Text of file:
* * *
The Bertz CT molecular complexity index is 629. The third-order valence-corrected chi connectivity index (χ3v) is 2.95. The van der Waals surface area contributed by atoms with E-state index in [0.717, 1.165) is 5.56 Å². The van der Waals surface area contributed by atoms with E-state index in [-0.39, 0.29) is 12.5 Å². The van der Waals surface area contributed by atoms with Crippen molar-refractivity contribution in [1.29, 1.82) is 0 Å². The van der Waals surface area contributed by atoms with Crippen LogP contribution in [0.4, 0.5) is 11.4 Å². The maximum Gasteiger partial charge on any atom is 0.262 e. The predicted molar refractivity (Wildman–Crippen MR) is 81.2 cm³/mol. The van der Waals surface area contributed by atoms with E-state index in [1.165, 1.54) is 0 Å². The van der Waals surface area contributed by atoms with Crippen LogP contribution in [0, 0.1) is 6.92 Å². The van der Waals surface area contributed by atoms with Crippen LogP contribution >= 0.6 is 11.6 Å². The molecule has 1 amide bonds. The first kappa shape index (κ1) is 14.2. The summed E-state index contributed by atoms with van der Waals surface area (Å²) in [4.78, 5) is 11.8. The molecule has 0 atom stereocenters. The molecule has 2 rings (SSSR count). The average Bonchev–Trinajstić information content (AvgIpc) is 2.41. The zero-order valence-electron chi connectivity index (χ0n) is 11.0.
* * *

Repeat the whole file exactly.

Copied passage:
The Bertz CT molecular complexity index is 629. The third-order valence-corrected chi connectivity index (χ3v) is 2.95. The van der Waals surface area contributed by atoms with E-state index in [0.717, 1.165) is 5.56 Å². The van der Waals surface area contributed by atoms with E-state index in [-0.39, 0.29) is 12.5 Å². The van der Waals surface area contributed by atoms with Crippen molar-refractivity contribution in [1.29, 1.82) is 0 Å². The van der Waals surface area contributed by atoms with Crippen LogP contribution in [0.4, 0.5) is 11.4 Å². The maximum Gasteiger partial charge on any atom is 0.262 e. The predicted molar refractivity (Wildman–Crippen MR) is 81.2 cm³/mol. The van der Waals surface area contributed by atoms with E-state index in [1.165, 1.54) is 0 Å². The van der Waals surface area contributed by atoms with Crippen LogP contribution in [0, 0.1) is 6.92 Å². The van der Waals surface area contributed by atoms with Crippen LogP contribution >= 0.6 is 11.6 Å². The molecule has 1 amide bonds. The first kappa shape index (κ1) is 14.2. The summed E-state index contributed by atoms with van der Waals surface area (Å²) in [4.78, 5) is 11.8. The molecule has 0 atom stereocenters. The molecule has 2 rings (SSSR count). The average Bonchev–Trinajstić information content (AvgIpc) is 2.41. The zero-order valence-electron chi connectivity index (χ0n) is 11.0.